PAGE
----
At the heart of this town lies a building that is a veritable temple to the area’s most famous creation, the humble Lego brick.
    Ambitious but I hope they manage this.

  • The importance of being Idles: Trauma, masculinity and immigration
    The provocative Bristol-based five-piece are midway through their headline set at London’s Visions Festival and that’s the cue for them to drop Danny Nedelko – a blistering new anthem for the anxious pre-Brexit era.
    Seeing these guys in October. Nice to read about their sensibilities ahead of the aural onslaught I’m expecting!

  • Top tips for staying on Twitter as Jack fucks it up
    Well. It’s not looking good for Twitter at the moment as its founder is announcing even more potential shitty plans for ruining his website further. I know some of us are exodusing, making our way over to Mastodon.
    Despite the recent blocking of infowars asshats, still some great advice in here.

  • Short Animation TINK Takes You on a Lovely Rube Goldberg-esque Adventure
    TINK is a colorful animation by motion design studio Mr. Kaplin that showcases the intricate workings of a fictional Rube Goldberg-like machine.
    Well that’s just bloody gorgeous.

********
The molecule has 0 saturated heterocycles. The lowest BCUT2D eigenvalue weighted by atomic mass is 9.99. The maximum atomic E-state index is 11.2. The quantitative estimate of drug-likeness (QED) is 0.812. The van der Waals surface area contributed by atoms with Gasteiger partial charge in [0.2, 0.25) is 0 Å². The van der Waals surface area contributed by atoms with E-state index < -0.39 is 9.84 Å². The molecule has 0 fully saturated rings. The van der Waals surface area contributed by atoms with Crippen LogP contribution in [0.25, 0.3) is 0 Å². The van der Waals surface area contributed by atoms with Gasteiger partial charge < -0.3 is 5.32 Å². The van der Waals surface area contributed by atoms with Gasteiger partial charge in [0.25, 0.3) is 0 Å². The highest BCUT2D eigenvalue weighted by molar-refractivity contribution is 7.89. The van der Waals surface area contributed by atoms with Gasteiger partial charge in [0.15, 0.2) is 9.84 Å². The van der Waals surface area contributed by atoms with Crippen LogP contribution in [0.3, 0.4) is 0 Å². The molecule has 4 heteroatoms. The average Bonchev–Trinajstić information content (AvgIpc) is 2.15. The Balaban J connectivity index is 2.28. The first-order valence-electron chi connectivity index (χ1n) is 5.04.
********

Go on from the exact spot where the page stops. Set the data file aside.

• Carbuncle Cup: six vie for title of UK’s ugliest new building of year
    The Carbuncle Cup is given by the magazine Building Design to one of a shortlist of buildings its readers select as their least favourite of the last 12 months.
    Great name, horrific monstrosities.

  • All the world’s a stage. And these women are radically changing that world…
    Evie Manning is a theatre-maker from Bradford. Rhiannon White is a theatre-maker from Cardiff. Together they are the driving force behind the Common Wealth theatre company.
    More! Encore!!

  • ‘The Personality Brokers’ Conjures the Mother and Daughter Who Helped Us Think of Ourselves as Types
    Merve Emre’s new book begins like a true-crime thriller, with the tantalizing suggestion that a number of unsettling revelations are in store.
    From memory I was an INTP a long time ago. These days I feel more like a WTAF?

  • Watch your step: why the 10,000 daily goal is built on bad science